Stock futures fall as traders await the Federal Reserve’s latest rate hike decision


Traders on the floor of the NYSE

Source: NYSE

Stock futures slipped Wednesday as investors looked ahead to the Federal Reserve’s Wednesday meeting.

Futures tied to the Dow Jones Industrial Average shed 140 points or 0.4%. S&P 500 futures and Nasdaq Composite futures were down 0.4% and 0.3%, respectively.

The Fed at 2 p.m. ET will announce how much it is increasing interest rates in its latest effort to tame high inflation. Markets are expecting a 25 basis point, or 0.25 percentage point, bump from the central bank. On Tuesday, the employment cost index, a measure of wage increases, showed compensation rose 1% in the fourth quarter, less than the 1.1% estimate by Dow Jones.

Still, traders may be getting ahead of themselves in expecting a more dovish tone from the Fed, or looking for signs that a pause in hikes or even a pivot is coming soon.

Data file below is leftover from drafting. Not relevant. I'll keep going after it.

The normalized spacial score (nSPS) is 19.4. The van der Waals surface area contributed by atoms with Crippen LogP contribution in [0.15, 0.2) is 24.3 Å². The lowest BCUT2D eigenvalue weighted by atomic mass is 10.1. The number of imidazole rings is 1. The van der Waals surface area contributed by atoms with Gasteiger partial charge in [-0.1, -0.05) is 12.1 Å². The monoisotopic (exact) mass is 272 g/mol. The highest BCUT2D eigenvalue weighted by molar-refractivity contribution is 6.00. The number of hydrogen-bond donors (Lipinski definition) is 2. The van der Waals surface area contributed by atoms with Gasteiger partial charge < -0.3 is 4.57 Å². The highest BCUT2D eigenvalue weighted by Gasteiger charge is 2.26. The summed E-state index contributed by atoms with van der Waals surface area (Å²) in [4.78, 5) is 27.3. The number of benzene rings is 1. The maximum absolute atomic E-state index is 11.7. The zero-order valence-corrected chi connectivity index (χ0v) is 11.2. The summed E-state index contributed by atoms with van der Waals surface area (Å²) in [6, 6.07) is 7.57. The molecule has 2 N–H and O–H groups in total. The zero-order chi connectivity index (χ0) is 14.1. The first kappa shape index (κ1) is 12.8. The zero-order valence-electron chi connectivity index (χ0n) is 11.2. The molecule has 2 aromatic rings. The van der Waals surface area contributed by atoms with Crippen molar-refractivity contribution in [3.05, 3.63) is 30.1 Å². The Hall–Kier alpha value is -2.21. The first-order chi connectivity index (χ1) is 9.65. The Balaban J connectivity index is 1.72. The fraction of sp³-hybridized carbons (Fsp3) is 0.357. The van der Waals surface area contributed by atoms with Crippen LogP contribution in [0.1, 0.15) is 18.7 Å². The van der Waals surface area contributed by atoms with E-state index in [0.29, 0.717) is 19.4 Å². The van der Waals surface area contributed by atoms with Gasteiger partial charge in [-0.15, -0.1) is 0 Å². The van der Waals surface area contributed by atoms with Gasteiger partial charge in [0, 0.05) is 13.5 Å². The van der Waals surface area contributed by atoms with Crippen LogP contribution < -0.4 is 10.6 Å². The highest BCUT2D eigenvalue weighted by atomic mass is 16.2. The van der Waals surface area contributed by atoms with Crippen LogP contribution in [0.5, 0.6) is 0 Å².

“Aggressive tightening in 2022 has led to signs of decelerating inflation but from levels that remain unacceptably high,” Ron Temple, chief market strategist at Lazard said in a Tuesday note. “With a 25bps hike already discounted by markets, Powell’s task is to unambiguously signal the Fed’s commitment to tame inflation.”

The Fed’s announcement will be followed by comments from Chair Jerome Powell.

Wall Street is coming off a strong session to end January. The Dow ended Tuesday nearly 369 points higher, rising by 1.09%. The S&P 500 gained 1.46% to cap its best January performance since 2019. The tech-heavy Nasdaq Composite rose 1.67%, notching its best January performance in 22 years.

Earnings season continues as well. Peloton and Meta Platforms are scheduled to report quarterly results on Wednesday.

Snap shares dropped more than 15% after the social media company posted a disappointing quarterly revenue. The company’s average revenue per user, a key metric for Snap, also came in below expectations. Meanwhile, AMD reported better-than-expected earnings and revenue but warned of a 10% top-line decline in the first quarter.